Time is precious and life is precious. We hope our video for the song “Waiting” effectively conveys that.  We often worry about the future, or obsess about the past and forget that we live here and now.  “Now is the day that is here” sums up the song fairly well.

It is a summery song in many ways with catchy guitar hooks, honest lyrics, and melody and harmony that grabs your ears as you would expect from any Barley Station song.

“Waiting” appears as track 1 on the Barley Station album Back There Somewhere, released Sept. 14, 2017.

Subscribe to our YouTube channel here for future releases:  http://www.youtube.com/barleystation

 

Announcing the release of Borderline by Barley Station

March 21, 2018

This is a Rock/Pop version of Madonna’s song that hit #10 on Billboards Top 100 in 1984. I was on the Billboards chart in various positions for a total of 30 weeks. This new version by Barley Station is more akin to the version of Madonna’s 2010 Stick and Sweet Tour and is a collaboration of vocals between Randy Wayne Belt (Barley Station) on lead vocal and Verity White (Verity White) on leading harmony (and both on backing vocals). It is an across the pond vocal collaboration between he U.S. and UK that will surprise many!

The old saying that a hit song is a hit song in any format bears true.  The new format for the song was achieved by removing the dance/pop elements from the song and stripping it all the way down to an acoustic guitar and vocal and rebuilding it with a rock/pop beat, crunchy guitars and somewhat gritty vocals.  It was with the help of Verity White on a leading harmony vocal that the song was able to be sung with a conviction and reflection of the new atmosphere that helped the song stay true to the integrity of the original underlying song written by Reggie Lucas and first performed by Madonna.

It was deemed by Randy, who produced the new version, that the piano/keyboard melody that opens the song was an important element that should be kept as closely as possible to the original and tastefully translated to the electric guitar. This was achieved by multi- layering various harmonics of the melodic phrases to achieve a thick and believable electric sound.  The rest of the song fell easily enough into place very naturally.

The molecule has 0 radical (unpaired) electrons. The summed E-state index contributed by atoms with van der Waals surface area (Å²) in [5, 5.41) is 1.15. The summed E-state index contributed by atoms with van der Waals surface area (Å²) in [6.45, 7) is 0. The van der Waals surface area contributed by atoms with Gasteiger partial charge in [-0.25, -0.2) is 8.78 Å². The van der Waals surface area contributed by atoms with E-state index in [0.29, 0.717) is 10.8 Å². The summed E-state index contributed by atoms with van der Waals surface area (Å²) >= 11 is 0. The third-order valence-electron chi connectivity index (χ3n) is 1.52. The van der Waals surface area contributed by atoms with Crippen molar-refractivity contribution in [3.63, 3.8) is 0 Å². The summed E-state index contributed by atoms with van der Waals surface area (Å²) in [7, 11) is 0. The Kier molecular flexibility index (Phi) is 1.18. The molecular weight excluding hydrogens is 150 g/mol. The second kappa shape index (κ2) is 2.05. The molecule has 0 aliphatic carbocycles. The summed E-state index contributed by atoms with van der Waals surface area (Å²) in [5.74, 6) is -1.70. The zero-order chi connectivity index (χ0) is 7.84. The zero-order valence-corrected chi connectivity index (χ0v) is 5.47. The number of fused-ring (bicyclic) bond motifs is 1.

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So far, all those surveyed before the release, liked this version even better than the original.  That could be a matter of taste because the original was a brilliant mix of dance and pop. But at the least, this song works very well in a rockier format to be certain!

The photo for the cover is by Veronica Linge Phillips of Veronica Marie Photography.

You can find Borderline at most major digital retailers such as:

iTunes: https://itunes.apple.com/us/album/borderline/1352851105?i=1352851119

On Spotify: https://open.spotify.com/track/0vXxqupVurPDg7DMFtDK2Y?si=od48UVxjSMq4F-cGtbzkTA

And at CD Baby: https://store.cdbaby.com/cd/barleystation20

 

Katie Belle Akin: Review of “You Are My Holiday”

 

Katie’s enthusiasm for music and singing has been consistent since an early age.  Following her dreams, working hard, and learning from her mistakes with an always upbeat attitude has helped her multi-task successfully as a musical entertainer and in fashion as a model.

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Since her very first music release, and even since my last review of her music, she has come a long, long way, and like a fine wine, only improves with time.

She has that special “it” in all that she does that brings me to her Christmas song, which I pulled from her back catalog of other great songs.  

Blessed with natural vocal talent and an ear for a good melody, Katie brings home the Christmas cheer easily with her song “You Are My Holiday“. I dug this song up by accident and was surprised I didn’t find it before. It is from 2012 but sounds as fresh as yesterday!  It is pure goodness!

I can hear this song being covered by other artists in the future in a big way. And it is also a great candidate for a Christmas movie soundtrack.

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The rich warm acoustic guitar played by song co-writer Kip Williams starts the song out accompanied by Katie’s naturally pure and very tuned vocals and with the snare brushes and brush hits that give it a light and smooth feel.

Katie’s vocal gives a rich, warm, and enchanting beginning to the song that when the chorus kicks in knocks you out with a fantastic hook that will be stuck in your head for life.

As the song progresses from the perfect opening sparse arrangement, more instrumentation comes in and the bass picks things up a notch and never lets it back down.

With dramatic vocal pauses before the chorus, the song is well arranged and puts the “Merry” into Merry Christmas.

The song will fill you with feelings of jubilee and bright cheerfulness washing away any kind of sadness that sometimes come to many this time of year. The song is like an escape into merriment and blissful joy.

Katie Belle’s Homepage:  http://www.katiebellega.com

Watch the video on YouTube: https://youtu.be/gvqd1IKorwI